How do you define a starter? Is it a title reserved only for those on offense and defense? Does it belong to the eleven players on either side of the ball with the most snaps? Does it merely mean the players who take the field on the opening drive?
When the Patriots took unknown safety Tavon Wilson in the second round of the 2012 Draft, everyone projected him to be a starter. He had to be a starter with that draft position. Wilson was a three year starter in college, but he only manaed to crack the conference "Honorable Mention Team" in his final two seasons. He wasn't on the radar of most scouting agencies and if he was, he was considered a late round prospect.
Wilson has not been a "starter" on a defense over the past three seasons. The players drafted after him offer a laundry list of players who have developed towards the best in the league at their position, from the Chargers defensive tackle Kendall Reyes, to the Buccaneers linebacker Lavonte David, and the Ravens guard Kelechi Osemele. The fact that these players would have filled needs for the Patriots inspires a twinge of regret for how the draft played out.
Looking over his tenure with New England, Tavon has been viewed with a different lens than most second round prospects under Bill Belichick. He's not an outright disappointment of a pick like Ras-I Dowling, nor is he a star player like Sebastian Vollmer. He falls under the same category as Jermaine Cunningham- a head scratcher whose value just doesn't quite align with the draft pedigree.
He needed to be a starter. Instead, the Patriots brought back a former second round flame out in Pat Chung to start on defense- and Chung was sixth on the team in snaps in 2014.
But what is a starter? Tom Brady and Devin McCourty are clearly starters. Dont'a Hightower and Julian Edelman are definitely starters. But is Logan Ryan a starter? Is Michael Hoomanawanui? Kyle Arrington? Danny Amendola?
There's a class of football players that aren't quite considered starters, even if Belichick values nickel players as starters. Shane Vereen and LeGarrette Blount share snaps. Arrington and Ryan are situational. Amendola, Hoomanawanui, Tim Wright, and James Develin all shared snaps as the fifth skill player on the Patriots offense.
All of these players could technically be considered "starters" by most measures of the word. They're on the field for the opening drive, they're in the top eleven for snaps by players on their side of the ball, they spend a fair amount of time on offense or defense.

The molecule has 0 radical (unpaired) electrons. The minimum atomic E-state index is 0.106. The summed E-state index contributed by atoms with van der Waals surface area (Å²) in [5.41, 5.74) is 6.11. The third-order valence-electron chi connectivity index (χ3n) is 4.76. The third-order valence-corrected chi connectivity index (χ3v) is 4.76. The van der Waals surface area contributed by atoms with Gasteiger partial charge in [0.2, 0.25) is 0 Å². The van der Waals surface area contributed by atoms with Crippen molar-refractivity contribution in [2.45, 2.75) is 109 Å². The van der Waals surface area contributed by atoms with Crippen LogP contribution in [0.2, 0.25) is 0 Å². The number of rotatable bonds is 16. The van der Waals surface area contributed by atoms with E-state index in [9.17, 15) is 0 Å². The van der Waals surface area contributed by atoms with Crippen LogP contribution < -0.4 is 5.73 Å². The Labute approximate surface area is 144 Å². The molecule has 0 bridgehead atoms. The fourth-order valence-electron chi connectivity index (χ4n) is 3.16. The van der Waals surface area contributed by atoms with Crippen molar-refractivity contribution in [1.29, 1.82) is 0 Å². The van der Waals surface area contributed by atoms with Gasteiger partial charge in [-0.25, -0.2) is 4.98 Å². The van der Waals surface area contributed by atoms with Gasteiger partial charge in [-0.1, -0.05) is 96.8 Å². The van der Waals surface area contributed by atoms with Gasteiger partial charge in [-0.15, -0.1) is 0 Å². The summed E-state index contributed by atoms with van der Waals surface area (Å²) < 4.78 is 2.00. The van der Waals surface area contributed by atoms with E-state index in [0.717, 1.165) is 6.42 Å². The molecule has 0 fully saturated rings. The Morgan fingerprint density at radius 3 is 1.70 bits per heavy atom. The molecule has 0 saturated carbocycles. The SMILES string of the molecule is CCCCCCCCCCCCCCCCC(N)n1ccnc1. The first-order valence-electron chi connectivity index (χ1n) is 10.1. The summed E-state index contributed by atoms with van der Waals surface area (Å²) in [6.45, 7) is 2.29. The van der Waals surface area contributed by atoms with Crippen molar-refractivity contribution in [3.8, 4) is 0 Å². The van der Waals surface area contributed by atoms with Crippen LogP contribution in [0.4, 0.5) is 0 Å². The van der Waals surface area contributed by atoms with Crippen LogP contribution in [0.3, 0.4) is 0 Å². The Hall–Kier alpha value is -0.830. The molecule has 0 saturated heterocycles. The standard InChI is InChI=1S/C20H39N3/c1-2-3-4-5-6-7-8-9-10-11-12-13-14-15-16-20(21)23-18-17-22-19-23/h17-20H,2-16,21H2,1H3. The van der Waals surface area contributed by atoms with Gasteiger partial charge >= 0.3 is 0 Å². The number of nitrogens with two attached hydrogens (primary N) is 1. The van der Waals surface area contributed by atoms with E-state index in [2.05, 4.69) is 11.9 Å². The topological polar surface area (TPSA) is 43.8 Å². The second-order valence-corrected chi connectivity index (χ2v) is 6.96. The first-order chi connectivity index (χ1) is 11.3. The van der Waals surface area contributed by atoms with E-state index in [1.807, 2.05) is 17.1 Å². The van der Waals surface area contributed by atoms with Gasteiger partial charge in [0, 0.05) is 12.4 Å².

But what if you heard that Danny Amendola only had 36 more snaps than Tavon Wilson over the course of the season? And what about if you heard that Tavon outsnapped players like Duron Harmon and Tim Wright? And what if you knew his snap count was closer to Shane Vereen than to Brandon Bolden? Would that change the narrative to think of Tavon is less of a depth role, and closer to the grouping of fringe starters?
It all comes down to special teams snaps. Wilson played 324 snaps on special teams, which was the most by any Patriot this season. More than Matthew Slater. More than Brandon Bolden. More than Chris White. When pointing out Belichick's favorite core four players (those who play all kick and punt plays and returns), Tavon is at the top of the list.
No, his snaps aren't as glamorous as a traditional starter, but he's on the field just as much. When you hear that Belichick loves to invest in special teams players, Wilson at the poster child. No, he wasn't drafted to be on special teams, but it's where his value has been realized.
If you value Wilson in the traditional lens as a player who is a disappointment if they aren't on offense on defense, then he hasn't met the expectations that come with being a second round pick. But when looking at what he offers as a whole- the team's leading special teams player and a dime package safety- it might make sense to adjust the lens.
Every snap is important in the NFL and special teams is no different. If a defender makes a bad play and the opposition picks up five extra yards, the defender will be torn to shreds. If a special teams player allows five extra yards to the other team, it doesn't arouse the same displeasure. The end result is the same: giving the other team five fewer yards to go.
As a former special teams coach, Belichick appreciates the value of having talent on every single unit. Players like Wilson deserve to be considered starters for their impact on the least appreciated phase of the game.